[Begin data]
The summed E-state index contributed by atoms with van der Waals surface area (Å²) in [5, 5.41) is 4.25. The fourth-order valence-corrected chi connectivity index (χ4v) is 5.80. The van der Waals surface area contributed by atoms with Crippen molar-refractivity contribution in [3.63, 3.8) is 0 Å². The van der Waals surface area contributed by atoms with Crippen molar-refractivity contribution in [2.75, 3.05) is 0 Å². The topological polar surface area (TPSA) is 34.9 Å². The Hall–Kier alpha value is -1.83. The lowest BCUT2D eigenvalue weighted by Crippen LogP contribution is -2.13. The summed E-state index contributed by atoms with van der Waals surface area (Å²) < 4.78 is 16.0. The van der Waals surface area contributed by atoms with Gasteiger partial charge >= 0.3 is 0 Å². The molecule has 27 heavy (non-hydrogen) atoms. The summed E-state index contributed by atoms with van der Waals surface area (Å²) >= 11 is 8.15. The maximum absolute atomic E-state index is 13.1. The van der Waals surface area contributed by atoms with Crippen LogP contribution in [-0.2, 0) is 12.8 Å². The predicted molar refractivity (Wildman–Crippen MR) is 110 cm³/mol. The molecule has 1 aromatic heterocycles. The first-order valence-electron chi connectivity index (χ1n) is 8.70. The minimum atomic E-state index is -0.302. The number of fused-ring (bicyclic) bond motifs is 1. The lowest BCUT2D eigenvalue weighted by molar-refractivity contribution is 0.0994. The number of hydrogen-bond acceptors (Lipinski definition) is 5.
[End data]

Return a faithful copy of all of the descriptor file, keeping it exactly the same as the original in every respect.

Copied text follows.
The summed E-state index contributed by atoms with van der Waals surface area (Å²) in [5, 5.41) is 4.25. The fourth-order valence-corrected chi connectivity index (χ4v) is 5.80. The van der Waals surface area contributed by atoms with Crippen molar-refractivity contribution in [3.63, 3.8) is 0 Å². The van der Waals surface area contributed by atoms with Crippen molar-refractivity contribution in [2.75, 3.05) is 0 Å². The topological polar surface area (TPSA) is 34.9 Å². The Hall–Kier alpha value is -1.83. The lowest BCUT2D eigenvalue weighted by Crippen LogP contribution is -2.13. The summed E-state index contributed by atoms with van der Waals surface area (Å²) < 4.78 is 16.0. The van der Waals surface area contributed by atoms with Gasteiger partial charge >= 0.3 is 0 Å². The molecule has 27 heavy (non-hydrogen) atoms. The summed E-state index contributed by atoms with van der Waals surface area (Å²) >= 11 is 8.15. The maximum absolute atomic E-state index is 13.1. The van der Waals surface area contributed by atoms with Crippen LogP contribution in [-0.2, 0) is 12.8 Å². The predicted molar refractivity (Wildman–Crippen MR) is 110 cm³/mol. The molecule has 1 aromatic heterocycles. The first-order valence-electron chi connectivity index (χ1n) is 8.70. The minimum atomic E-state index is -0.302. The number of fused-ring (bicyclic) bond motifs is 1. The lowest BCUT2D eigenvalue weighted by molar-refractivity contribution is 0.0994. The number of hydrogen-bond acceptors (Lipinski definition) is 5.